Life as a New Mother


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The first few months following childbirth are demanding on even experienced mothers. Newborns need constant attention while they’re awake and rarely sleep for more than a few hours at a time. Moreover, there are many adjustments to make with a little one in tow. For example, should you and your partner take your newborn with you when you go out to eat? Should you get a babysitter this early in her development? Should you return to work at the end of your maternity leave?

These questions – and many others – make it difficult for a lot of new moms to make the transition into motherhood. Below, we’ll offer some helpful suggestions for smoothing the process.

Encouraging Peace And Quiet (From Friends And Family)

Babies have a way of attracting the attention of friends and family. You may find a stream of visitors dropping in to say hello. They understandably want to see your newborn, congratulate you, and ask whether they can help. One day, maybe soon, you’ll want to take them up on their offer. But for now, enjoying a little peace and quiet with your infant is the priority.

Set the pace and establish your availability – or, lack thereof. Rather than allowing your friends and family to drop by on a whim, encourage them to call beforehand. Ask your partner to help you control the flow of people who visit, and limit visitors to a few per day. If someone has overstayed her welcome, simply mention that you need to feed your baby – in private.

Coping With Being Separated From Your Infant

During the first several weeks, you’ll spend nearly every waking moment with your newborn. Even the few minutes spent taking a shower will seem odd without your little one next to you. When the time comes to leave her for a few hours – for example, to enjoy a dinner out with your partner – the time away may seem unbearable.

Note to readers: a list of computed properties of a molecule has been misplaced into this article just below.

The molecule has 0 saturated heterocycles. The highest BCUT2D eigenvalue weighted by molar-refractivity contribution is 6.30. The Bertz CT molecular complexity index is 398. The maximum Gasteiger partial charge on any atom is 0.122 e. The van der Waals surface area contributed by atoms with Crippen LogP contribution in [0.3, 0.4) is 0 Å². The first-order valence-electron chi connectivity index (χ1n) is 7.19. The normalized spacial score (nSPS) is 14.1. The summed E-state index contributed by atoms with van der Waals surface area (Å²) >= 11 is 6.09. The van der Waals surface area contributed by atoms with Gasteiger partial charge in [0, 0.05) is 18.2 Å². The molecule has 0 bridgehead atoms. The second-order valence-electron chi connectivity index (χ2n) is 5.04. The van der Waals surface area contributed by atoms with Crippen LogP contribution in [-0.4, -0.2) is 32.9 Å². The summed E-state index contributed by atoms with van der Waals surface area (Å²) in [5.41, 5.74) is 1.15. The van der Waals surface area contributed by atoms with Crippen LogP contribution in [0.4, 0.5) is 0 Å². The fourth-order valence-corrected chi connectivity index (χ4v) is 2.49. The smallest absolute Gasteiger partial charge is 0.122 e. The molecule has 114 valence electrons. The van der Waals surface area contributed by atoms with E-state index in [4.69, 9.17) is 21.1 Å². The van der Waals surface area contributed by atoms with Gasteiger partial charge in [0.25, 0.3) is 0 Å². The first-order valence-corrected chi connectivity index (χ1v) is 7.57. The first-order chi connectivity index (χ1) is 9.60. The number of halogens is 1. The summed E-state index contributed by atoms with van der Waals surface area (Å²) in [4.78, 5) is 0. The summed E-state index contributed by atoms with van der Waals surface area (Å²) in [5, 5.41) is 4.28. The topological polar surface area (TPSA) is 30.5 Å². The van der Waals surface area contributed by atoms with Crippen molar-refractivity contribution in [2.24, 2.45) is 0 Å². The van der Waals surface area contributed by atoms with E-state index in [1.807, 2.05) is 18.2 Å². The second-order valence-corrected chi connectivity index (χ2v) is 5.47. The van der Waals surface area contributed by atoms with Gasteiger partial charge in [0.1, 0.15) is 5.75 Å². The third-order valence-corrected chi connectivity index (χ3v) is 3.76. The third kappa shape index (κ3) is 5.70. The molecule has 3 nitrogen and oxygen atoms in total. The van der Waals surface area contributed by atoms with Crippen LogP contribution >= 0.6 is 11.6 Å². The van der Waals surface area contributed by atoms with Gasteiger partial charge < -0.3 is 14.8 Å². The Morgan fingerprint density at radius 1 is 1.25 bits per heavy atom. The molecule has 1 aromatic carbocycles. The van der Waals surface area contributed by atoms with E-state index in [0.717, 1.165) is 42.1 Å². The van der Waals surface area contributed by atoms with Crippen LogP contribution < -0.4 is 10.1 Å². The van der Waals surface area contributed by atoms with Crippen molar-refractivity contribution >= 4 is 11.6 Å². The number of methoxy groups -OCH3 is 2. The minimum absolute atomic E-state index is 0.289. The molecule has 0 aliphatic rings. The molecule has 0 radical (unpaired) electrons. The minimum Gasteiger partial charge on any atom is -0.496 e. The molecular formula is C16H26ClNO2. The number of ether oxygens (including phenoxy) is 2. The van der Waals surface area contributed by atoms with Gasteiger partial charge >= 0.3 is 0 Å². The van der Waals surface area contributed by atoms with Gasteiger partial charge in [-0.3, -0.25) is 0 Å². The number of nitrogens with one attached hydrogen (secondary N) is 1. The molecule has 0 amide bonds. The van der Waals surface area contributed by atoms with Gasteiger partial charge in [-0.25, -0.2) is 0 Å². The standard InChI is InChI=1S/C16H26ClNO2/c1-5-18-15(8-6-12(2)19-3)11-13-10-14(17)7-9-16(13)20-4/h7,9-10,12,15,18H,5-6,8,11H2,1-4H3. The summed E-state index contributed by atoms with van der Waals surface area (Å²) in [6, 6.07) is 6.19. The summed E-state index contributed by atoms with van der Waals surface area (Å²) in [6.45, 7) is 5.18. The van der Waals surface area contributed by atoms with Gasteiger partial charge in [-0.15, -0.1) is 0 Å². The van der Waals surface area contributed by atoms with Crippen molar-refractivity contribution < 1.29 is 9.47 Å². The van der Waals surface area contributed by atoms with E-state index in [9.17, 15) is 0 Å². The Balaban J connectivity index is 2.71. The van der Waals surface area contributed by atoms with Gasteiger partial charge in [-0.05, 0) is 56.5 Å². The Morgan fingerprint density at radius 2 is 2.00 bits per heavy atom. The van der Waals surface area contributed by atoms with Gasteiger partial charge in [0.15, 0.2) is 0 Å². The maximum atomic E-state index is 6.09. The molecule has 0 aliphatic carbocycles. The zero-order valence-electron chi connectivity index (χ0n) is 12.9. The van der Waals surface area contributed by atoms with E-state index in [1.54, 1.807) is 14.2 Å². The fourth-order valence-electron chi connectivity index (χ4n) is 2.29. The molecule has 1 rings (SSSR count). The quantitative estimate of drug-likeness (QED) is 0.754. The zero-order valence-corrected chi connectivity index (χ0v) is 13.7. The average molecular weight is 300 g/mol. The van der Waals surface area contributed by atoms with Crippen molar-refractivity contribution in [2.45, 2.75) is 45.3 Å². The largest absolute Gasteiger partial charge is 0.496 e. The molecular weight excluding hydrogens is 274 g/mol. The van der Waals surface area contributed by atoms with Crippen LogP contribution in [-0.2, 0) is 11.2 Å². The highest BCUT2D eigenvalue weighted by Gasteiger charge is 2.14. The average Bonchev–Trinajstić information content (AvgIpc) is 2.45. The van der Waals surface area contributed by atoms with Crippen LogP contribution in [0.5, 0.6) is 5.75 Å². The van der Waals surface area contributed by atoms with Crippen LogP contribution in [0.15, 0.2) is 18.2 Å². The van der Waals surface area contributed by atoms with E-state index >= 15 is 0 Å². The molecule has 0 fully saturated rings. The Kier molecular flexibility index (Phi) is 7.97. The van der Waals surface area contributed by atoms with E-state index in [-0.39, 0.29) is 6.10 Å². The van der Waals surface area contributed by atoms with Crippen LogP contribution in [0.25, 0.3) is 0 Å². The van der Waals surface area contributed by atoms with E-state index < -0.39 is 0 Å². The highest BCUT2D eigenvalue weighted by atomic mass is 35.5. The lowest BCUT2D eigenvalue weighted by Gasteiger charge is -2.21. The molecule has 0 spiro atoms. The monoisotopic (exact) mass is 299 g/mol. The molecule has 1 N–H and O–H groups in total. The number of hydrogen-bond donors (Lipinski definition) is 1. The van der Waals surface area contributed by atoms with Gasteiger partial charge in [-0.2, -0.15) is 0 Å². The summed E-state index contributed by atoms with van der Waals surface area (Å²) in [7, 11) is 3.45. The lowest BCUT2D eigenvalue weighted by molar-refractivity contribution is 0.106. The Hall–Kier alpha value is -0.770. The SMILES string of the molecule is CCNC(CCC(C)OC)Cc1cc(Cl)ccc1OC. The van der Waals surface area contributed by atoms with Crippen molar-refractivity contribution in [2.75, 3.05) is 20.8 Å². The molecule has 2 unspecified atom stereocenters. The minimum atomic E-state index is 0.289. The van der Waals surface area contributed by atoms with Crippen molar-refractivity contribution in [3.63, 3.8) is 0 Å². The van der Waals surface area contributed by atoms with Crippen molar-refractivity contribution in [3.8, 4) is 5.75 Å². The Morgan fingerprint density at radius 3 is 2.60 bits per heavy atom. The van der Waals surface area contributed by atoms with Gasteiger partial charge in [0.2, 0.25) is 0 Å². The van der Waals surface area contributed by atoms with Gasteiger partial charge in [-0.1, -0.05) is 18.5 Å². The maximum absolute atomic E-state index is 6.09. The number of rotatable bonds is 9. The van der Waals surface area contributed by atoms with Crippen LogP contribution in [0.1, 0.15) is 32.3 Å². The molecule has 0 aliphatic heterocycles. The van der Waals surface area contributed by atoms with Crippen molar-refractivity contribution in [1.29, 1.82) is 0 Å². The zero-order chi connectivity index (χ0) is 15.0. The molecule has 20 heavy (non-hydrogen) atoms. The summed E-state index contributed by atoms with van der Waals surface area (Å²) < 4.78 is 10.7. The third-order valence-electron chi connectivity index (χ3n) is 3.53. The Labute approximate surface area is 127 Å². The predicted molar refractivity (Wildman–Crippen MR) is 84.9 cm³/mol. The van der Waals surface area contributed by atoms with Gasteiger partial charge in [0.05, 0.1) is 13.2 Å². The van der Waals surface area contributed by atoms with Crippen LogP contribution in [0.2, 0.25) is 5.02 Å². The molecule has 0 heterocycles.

Being separated from your baby for the first time may be emotionally agonizing. This is especially true if you’re forced to leave your little one in the care of someone other than your partner. Only time makes it better.

If possible, try to prepare yourself in advance by leaving your baby with your partner for thirty of forty minutes at a time. In the beginning, you’ll loathe being apart from your little one. Eventually, it will seem less distressing.

Taking Your Baby Out To Dinner

Unless you prefer to do so, there’s no reason to leave your little one in someone else’s care when you and your partner go out to eat. Simply follow a few simple tips. First, make sure your baby’s diaper bag is packed full of the items she’ll need. This includes diapers, wipes, a few bibs, her sippy cup, and some snacks in case the restaurant lacks her favorite foods.

Also, call the restaurant in advance and ask them to reserve an out-of-the-way table. That way, you can avoid frustrating other customers in the event your infant begins to cry. You’ll also enjoy a bit of privacy to nurse her if she becomes hungry.

One last tip regarding eating out with your little one: the more time spent in the restaurant, the more likely she’ll lose her patience. Avoid three-hour dinners. Otherwise, the noise and activity of the environment will slowly erode her calm demeanor.

There are, of course, many other issues that will confront new moms. From choosing a babysitter and buying the right foods to nursing challenges and modifying the household budget, new motherhood requires an endless string of adjustments. With time and a little trial and error, you and your baby will adapt.

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